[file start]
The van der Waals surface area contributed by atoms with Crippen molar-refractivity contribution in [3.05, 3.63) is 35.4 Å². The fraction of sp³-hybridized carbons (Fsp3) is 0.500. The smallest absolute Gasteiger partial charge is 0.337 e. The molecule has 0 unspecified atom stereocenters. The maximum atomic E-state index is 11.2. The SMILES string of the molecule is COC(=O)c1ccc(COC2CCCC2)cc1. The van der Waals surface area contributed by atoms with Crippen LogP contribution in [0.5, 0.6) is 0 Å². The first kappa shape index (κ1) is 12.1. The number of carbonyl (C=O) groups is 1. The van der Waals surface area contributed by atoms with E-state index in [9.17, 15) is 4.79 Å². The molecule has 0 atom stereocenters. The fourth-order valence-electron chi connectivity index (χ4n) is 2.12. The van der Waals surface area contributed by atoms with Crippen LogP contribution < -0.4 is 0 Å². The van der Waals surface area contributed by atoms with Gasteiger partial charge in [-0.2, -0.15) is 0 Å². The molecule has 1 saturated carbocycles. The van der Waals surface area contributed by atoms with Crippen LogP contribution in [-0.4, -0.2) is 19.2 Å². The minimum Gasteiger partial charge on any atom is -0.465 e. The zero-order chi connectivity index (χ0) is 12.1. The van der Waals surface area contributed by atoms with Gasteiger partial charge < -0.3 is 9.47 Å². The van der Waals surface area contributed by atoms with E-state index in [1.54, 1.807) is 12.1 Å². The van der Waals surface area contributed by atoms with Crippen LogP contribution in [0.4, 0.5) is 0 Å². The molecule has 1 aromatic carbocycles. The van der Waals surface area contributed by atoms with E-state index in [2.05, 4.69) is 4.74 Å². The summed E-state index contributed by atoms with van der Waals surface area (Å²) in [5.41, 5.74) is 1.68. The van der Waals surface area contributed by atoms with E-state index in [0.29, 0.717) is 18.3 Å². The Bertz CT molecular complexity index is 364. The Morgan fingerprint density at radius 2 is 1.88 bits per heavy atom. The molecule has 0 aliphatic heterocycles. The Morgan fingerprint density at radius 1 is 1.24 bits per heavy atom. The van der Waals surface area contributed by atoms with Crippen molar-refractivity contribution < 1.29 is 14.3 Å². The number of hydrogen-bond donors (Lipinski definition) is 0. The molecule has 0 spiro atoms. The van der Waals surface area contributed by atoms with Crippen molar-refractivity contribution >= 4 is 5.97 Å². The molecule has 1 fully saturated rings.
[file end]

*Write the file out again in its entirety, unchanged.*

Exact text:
The van der Waals surface area contributed by atoms with Crippen molar-refractivity contribution in [3.05, 3.63) is 35.4 Å². The fraction of sp³-hybridized carbons (Fsp3) is 0.500. The smallest absolute Gasteiger partial charge is 0.337 e. The molecule has 0 unspecified atom stereocenters. The maximum atomic E-state index is 11.2. The SMILES string of the molecule is COC(=O)c1ccc(COC2CCCC2)cc1. The van der Waals surface area contributed by atoms with Crippen LogP contribution in [0.5, 0.6) is 0 Å². The first kappa shape index (κ1) is 12.1. The number of carbonyl (C=O) groups is 1. The van der Waals surface area contributed by atoms with E-state index in [9.17, 15) is 4.79 Å². The molecule has 0 atom stereocenters. The fourth-order valence-electron chi connectivity index (χ4n) is 2.12. The van der Waals surface area contributed by atoms with Crippen LogP contribution < -0.4 is 0 Å². The van der Waals surface area contributed by atoms with Gasteiger partial charge in [-0.2, -0.15) is 0 Å². The molecule has 1 saturated carbocycles. The van der Waals surface area contributed by atoms with Crippen LogP contribution in [-0.4, -0.2) is 19.2 Å². The minimum Gasteiger partial charge on any atom is -0.465 e. The zero-order chi connectivity index (χ0) is 12.1. The van der Waals surface area contributed by atoms with Gasteiger partial charge < -0.3 is 9.47 Å². The van der Waals surface area contributed by atoms with E-state index in [1.54, 1.807) is 12.1 Å². The van der Waals surface area contributed by atoms with Crippen LogP contribution in [0.4, 0.5) is 0 Å². The molecule has 1 aromatic carbocycles. The van der Waals surface area contributed by atoms with E-state index in [2.05, 4.69) is 4.74 Å². The summed E-state index contributed by atoms with van der Waals surface area (Å²) in [5.41, 5.74) is 1.68. The van der Waals surface area contributed by atoms with E-state index in [0.29, 0.717) is 18.3 Å². The Bertz CT molecular complexity index is 364. The Morgan fingerprint density at radius 2 is 1.88 bits per heavy atom. The molecule has 0 aliphatic heterocycles. The Morgan fingerprint density at radius 1 is 1.24 bits per heavy atom. The van der Waals surface area contributed by atoms with Crippen molar-refractivity contribution < 1.29 is 14.3 Å². The number of hydrogen-bond donors (Lipinski definition) is 0. The molecule has 0 spiro atoms. The van der Waals surface area contributed by atoms with Crippen molar-refractivity contribution >= 4 is 5.97 Å². The molecule has 1 fully saturated rings.